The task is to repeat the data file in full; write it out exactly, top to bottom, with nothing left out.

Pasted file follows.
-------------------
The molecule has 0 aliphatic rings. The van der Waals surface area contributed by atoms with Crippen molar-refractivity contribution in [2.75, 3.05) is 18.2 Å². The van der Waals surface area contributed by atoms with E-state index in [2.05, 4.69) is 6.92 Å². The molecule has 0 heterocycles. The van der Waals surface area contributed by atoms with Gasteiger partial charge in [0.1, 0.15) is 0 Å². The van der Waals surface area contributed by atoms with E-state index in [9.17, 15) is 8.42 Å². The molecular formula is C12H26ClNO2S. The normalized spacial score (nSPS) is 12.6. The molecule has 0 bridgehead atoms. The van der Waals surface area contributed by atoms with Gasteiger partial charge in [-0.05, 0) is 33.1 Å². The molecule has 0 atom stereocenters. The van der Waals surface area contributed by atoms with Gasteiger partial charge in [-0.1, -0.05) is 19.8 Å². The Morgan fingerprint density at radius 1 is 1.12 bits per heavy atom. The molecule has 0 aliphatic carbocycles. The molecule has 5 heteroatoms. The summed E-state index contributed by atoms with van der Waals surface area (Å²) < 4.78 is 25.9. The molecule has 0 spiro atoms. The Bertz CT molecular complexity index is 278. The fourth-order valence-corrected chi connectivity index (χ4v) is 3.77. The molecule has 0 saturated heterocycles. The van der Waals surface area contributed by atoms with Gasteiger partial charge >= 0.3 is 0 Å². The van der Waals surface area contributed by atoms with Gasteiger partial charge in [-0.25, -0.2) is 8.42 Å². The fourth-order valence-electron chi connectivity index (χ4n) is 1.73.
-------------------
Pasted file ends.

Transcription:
The molecule has 0 aliphatic rings. The van der Waals surface area contributed by atoms with Crippen molar-refractivity contribution in [2.75, 3.05) is 18.2 Å². The van der Waals surface area contributed by atoms with E-state index in [2.05, 4.69) is 6.92 Å². The molecule has 0 heterocycles. The van der Waals surface area contributed by atoms with Gasteiger partial charge in [0.1, 0.15) is 0 Å². The van der Waals surface area contributed by atoms with E-state index in [9.17, 15) is 8.42 Å². The molecular formula is C12H26ClNO2S. The normalized spacial score (nSPS) is 12.6. The molecule has 0 bridgehead atoms. The van der Waals surface area contributed by atoms with Gasteiger partial charge in [-0.05, 0) is 33.1 Å². The molecule has 0 atom stereocenters. The van der Waals surface area contributed by atoms with Gasteiger partial charge in [-0.1, -0.05) is 19.8 Å². The Morgan fingerprint density at radius 1 is 1.12 bits per heavy atom. The molecule has 0 aliphatic carbocycles. The molecule has 5 heteroatoms. The summed E-state index contributed by atoms with van der Waals surface area (Å²) < 4.78 is 25.9. The molecule has 0 spiro atoms. The Bertz CT molecular complexity index is 278. The fourth-order valence-corrected chi connectivity index (χ4v) is 3.77. The molecule has 0 saturated heterocycles. The van der Waals surface area contributed by atoms with Gasteiger partial charge >= 0.3 is 0 Å². The van der Waals surface area contributed by atoms with Gasteiger partial charge in [-0.25, -0.2) is 8.42 Å². The fourth-order valence-electron chi connectivity index (χ4n) is 1.73.